Great Depression Timeline

The Great Depression, starting in the late 1920s, was a terrible disaster for almost every economy in the world, and left lasting effects on most. Read on to know more about it with respect to its chronology.
What made the Great Depression so 'great' was the fact that it affected the whole world, irrespective of whether the countries were rich or poor. The aftereffects of this cataclysmic global crash continued to be felt by people all over the world for several more years. In fact, many economists date the end of the Great Depression to 1941, the year in which the US entered the World War II. Over these years, the world went through several economic tribulations.


No one really can name the one, defining cause of the Great Depression. It is widely accepted that, like most mega-disasters, it was caused due to a combination of factors. The economies around the world generally work with a 'what goes around, comes around' pattern; there are economic upswings and downswings all the time. The decade before the Depression saw about 3 instances of economic upswing and then contraction, and it is a well-accepted facet of the way the economics of a country works.

The emergence of the Great Depression is largely credited to a lot of economic and monetary policies that took place over the decade preceding it. Your interpretation and explanation of the causes will vary depending on whether you belong to the Keynesian school of thought or the Monetarist school of thought. However, the fact remains that it was definitely due to a combination of factors.

Events During the Great Depression

Herbert Hoover becomes the President of the United States, and within the first year of his tenure as the President, the Black Tuesday of October 29, 1929, sees the stock market hit an almighty crash. Investors lose $16 billion over the month, an astronomical number in that time (and in modern times as well, for that matter).

Gross National Product falls by 9.4%. The rate of unemployment goes up from 3.2% to 8.7%. 6000 people of New York City are on the streets selling apples at 5 cents a piece.

Various part of the US are marred by food riots, as several grocery stores get ransacked and their food items get stolen. Foreign workers, especially Mexicans, face the ire of the American workers as they appear to be 'stealing' American jobs. Gross National Product goes down by a further 8.5%; unemployment goes up to 15.9%.

The Depression continues to sap the US economy. The Reconstruction Finance Corporation is set up, and lends $2 billion to various banks, insurance companies, and other institutions. Gross National Product falls by another 13.4%. 23.6% of the people are unemployed, as the Government continues its non-interventionist, laissez-faire policy. Stocks had lost 80% of their 1930 values. Riots and discontent spread throughout the country, as World War I veterans march into Washington and ask for the dues promised to them during the War. The Army is called upon to disperse the dissidents.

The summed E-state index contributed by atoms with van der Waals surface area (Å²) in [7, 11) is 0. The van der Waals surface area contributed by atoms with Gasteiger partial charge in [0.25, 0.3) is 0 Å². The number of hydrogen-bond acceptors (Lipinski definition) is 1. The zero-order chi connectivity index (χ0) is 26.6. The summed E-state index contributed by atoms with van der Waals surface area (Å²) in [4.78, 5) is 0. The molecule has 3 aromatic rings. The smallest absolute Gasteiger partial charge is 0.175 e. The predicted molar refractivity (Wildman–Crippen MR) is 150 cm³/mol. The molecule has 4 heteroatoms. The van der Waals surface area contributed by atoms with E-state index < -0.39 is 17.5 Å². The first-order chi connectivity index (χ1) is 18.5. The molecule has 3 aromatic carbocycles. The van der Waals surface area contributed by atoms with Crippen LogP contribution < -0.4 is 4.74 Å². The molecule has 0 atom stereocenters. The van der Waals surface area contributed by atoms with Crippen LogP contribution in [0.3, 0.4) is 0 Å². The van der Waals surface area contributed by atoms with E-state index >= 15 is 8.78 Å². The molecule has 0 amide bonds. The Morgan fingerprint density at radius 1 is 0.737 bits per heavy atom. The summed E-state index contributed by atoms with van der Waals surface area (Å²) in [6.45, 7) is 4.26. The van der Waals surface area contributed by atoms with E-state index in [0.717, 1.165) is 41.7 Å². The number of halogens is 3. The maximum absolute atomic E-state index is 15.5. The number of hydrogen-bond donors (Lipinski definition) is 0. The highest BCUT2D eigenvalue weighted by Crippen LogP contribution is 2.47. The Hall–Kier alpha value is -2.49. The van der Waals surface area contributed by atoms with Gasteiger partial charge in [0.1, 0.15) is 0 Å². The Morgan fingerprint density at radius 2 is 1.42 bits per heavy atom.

The Government finally decides to intervene, and raises the tax rate for the highest earners in the country from 25% to 63% in order to redistribute wealth. The move is viewed as a little too late, and Herbert Hoover is replaced by Franklin Delano Roosevelt towards the end of the year.

Approximately 11,000 banks are shut. The National Industrial Recovery Act is signed, creating the National Recovery Administration. The NRA is created to oversee the construction of roads and other national infrastructure, and boost employment. As a result, the economic contraction goes down a shade, the free fall of the Gross National Product is arrested, with a dip of 'only' 2.1% and a slight rise in unemployment to 24.9%.

The reforms start bearing fruit, as the Gross National Product rises for the first time in the 1930s by a healthy 7.7%. The unemployment falls to 21.7%.

The Works Progress Administration, another Government initiative to boost employment, is started. Another year of robust economic growth sees the Gross National Product grow by 8.1% and the unemployment rate falls further to 20.1%. The Social Security Act is passed and retirement benefits are paid to senior citizens.

Roosevelt is rewarded in the election for his successful efforts in staving off the Depression with a second term as President. The tax rate for the highest earners is hiked up to 79%. Economic recovery continues, with an increase in the Gross National Product by 14.1% and the unemployment falling to about 16.9%.

A mini-recession comes up in the US, but the Gross National Product still goes up by 5%, and the unemployment falls to 14.3%.

The recession from the past year springs up as the Gross National Product falls by 4.5%, and unemployment rises to 19%.

1939 - 1941
World War II starts, and the US sees an increase in the production of arms and ammunition to such an extent that the Depression is all but eradicated from the economy. Production goes up by a whopping 50%, which sees a phenomenal increase in employment and economic activity, and hence the Gross National Product as well.

The Great Depression was undoubtedly one of the greatest economic crises ever―very possibly the greatest the world will ever face―and efforts are continuously being made by policymakers all over the world to avoid such a huge catastrophe.